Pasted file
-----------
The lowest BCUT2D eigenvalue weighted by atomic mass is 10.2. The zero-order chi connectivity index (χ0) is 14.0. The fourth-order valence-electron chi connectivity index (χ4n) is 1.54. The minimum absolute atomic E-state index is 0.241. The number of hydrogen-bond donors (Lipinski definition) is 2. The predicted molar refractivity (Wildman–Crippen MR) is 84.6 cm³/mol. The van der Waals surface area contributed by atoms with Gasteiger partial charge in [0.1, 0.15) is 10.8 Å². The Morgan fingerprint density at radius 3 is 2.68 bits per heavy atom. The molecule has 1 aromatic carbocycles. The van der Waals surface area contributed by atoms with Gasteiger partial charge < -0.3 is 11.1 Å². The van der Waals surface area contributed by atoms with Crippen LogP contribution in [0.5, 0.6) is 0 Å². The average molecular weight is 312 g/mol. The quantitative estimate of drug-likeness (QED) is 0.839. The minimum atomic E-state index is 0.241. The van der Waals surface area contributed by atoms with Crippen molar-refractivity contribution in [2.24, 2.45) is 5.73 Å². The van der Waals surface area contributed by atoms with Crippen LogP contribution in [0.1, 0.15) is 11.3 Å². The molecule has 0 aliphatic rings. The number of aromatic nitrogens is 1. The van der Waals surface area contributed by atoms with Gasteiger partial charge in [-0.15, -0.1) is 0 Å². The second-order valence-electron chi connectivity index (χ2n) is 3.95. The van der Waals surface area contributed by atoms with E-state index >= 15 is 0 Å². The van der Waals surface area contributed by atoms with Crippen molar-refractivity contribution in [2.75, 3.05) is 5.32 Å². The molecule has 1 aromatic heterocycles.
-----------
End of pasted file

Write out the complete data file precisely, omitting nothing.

The lowest BCUT2D eigenvalue weighted by atomic mass is 10.2. The zero-order chi connectivity index (χ0) is 14.0. The fourth-order valence-electron chi connectivity index (χ4n) is 1.54. The minimum absolute atomic E-state index is 0.241. The number of hydrogen-bond donors (Lipinski definition) is 2. The predicted molar refractivity (Wildman–Crippen MR) is 84.6 cm³/mol. The van der Waals surface area contributed by atoms with Gasteiger partial charge in [0.1, 0.15) is 10.8 Å². The Morgan fingerprint density at radius 3 is 2.68 bits per heavy atom. The molecule has 1 aromatic carbocycles. The van der Waals surface area contributed by atoms with Gasteiger partial charge < -0.3 is 11.1 Å². The van der Waals surface area contributed by atoms with Crippen LogP contribution in [0.5, 0.6) is 0 Å². The average molecular weight is 312 g/mol. The quantitative estimate of drug-likeness (QED) is 0.839. The minimum atomic E-state index is 0.241. The van der Waals surface area contributed by atoms with Crippen molar-refractivity contribution in [2.24, 2.45) is 5.73 Å². The van der Waals surface area contributed by atoms with Crippen LogP contribution in [0.1, 0.15) is 11.3 Å². The molecule has 0 aliphatic rings. The number of aromatic nitrogens is 1. The van der Waals surface area contributed by atoms with Gasteiger partial charge in [-0.15, -0.1) is 0 Å². The second-order valence-electron chi connectivity index (χ2n) is 3.95. The van der Waals surface area contributed by atoms with E-state index >= 15 is 0 Å². The van der Waals surface area contributed by atoms with Crippen molar-refractivity contribution in [2.75, 3.05) is 5.32 Å². The molecule has 1 aromatic heterocycles.